• EASA—With more than half of all U.S. international business aviation traffic heading to Europe, the European Aviation Safety Agency (EASA), and the regulations it’s responsible for, might be as valuable a resource to you as the FAA.
      • Aeronautical Information Publication (AIP)—Every civil aviation authority affiliated with International Civil Aviation Organization (ICAO) is charged with creating an Aeronautical Information Publication. Typically broken into three parts, (GEN) general, (ENR) enroute and (AD) aerodromes, AIPs contain “information of a lasting character” for air navigation in a particular region.

  3. Where Are the Little Things Hiding?
    When researching the potentially big issues of your next flight, don’t let the little things fall through the cracks. Be sure to confirm the simple things like:-Clearance Lead Times-Required Permits-Late Passenger or Mechanical Delay Procedures-Catering, Fuel and Other Ground Support
  4. What I Don’t Know?
    While it’s not official, calls to Jeppesen’s International Trip Planning Service (ITPS) department would indicate that operators should pay special attention in these areas:

      • Importation—It’s a complex topic that changes from country to country. Many will let you verbally declare temporary importation on the ramp. Others want paperwork; still others are looking for fees. Be sure you know the expectations at every stop.
      • TSA Requirements—Operators flying U.S.-based aircraft may move in and out of the country with ease. But if you’re entering the U.S. from a foreign country your level of understanding about the varying requirements based on your aircraft’s country of registry, MTOW, number of stops in the U.S., etc. will make a big difference in how easily you get a TSA waiver.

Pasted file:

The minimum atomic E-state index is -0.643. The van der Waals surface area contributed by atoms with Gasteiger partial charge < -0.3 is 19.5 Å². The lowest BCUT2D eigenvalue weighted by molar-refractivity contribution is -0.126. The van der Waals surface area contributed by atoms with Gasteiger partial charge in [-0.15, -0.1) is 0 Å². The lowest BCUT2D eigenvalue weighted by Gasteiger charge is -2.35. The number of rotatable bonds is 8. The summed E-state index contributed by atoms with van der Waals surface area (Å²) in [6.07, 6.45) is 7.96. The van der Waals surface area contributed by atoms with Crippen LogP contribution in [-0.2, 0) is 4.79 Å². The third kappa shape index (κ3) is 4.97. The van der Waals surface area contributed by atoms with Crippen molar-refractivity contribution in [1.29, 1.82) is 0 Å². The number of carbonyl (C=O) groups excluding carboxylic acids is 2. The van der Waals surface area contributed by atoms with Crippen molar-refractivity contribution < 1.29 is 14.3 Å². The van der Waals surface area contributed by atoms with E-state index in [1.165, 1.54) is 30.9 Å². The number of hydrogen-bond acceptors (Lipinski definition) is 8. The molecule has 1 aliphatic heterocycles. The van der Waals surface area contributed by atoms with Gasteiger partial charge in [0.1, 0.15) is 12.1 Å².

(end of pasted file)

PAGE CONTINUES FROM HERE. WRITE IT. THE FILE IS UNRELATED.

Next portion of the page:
• Requirements of Foreign Operators—Requirements for foreign operators seems to one of the most widely changing regulatory categories. What’s more, these changing regulations seem to be keeping the fine coffers full. This is one area where the criteria that applied last year may not this year. A double-check here will be time well spent.
      • Cabotage—Rules are interpreted differently from country to country. Things can get confusing quickly as you, a foreign operator, are accounting for the passengers you’re moving within the country and out of the country (especially with inevitable last-minute additions to the passenger list). What’s more, authorities are cracking down on the transport of children, which only adds to the possible issues and paperwork required for compliant cabotage. Take the extra time to make sure you understand the cabotage practices wherever you’re flying.

Research Now. Save Later.

While there’s no data to support this, it seems that most government entities aren’t looking to be a thorn in the side of business aviation. They understand the economic importance of business aviation to their country. Do they want you to show respect and follow their rules? Absolutely. Reminders, through the levying of a fine, are the norm. However, stray too far from the rules, or claim ignorance, and fines quickly move into the severe category. In some extreme cases, not following the rules can land you in jail.

If these tips don’t have you feeling better about the value of thorough research of the regulations impacting your next trip, there is an alternative. Jeppesen’s International Flight Planning Service (ITPS) helps international flight operators avoid the unforeseen. Our professionals are well versed in global aviation regulations because they work with the regulators who create them, the operators who use them, and the ground handlers who are impacted by them everyday. It’s what they do best. And, when you partner with Jeppesen’s ITPS, you’re now free to do what you do best. Learn more about Jeppesen ITPS by clicking here or calling (800) 553-7750.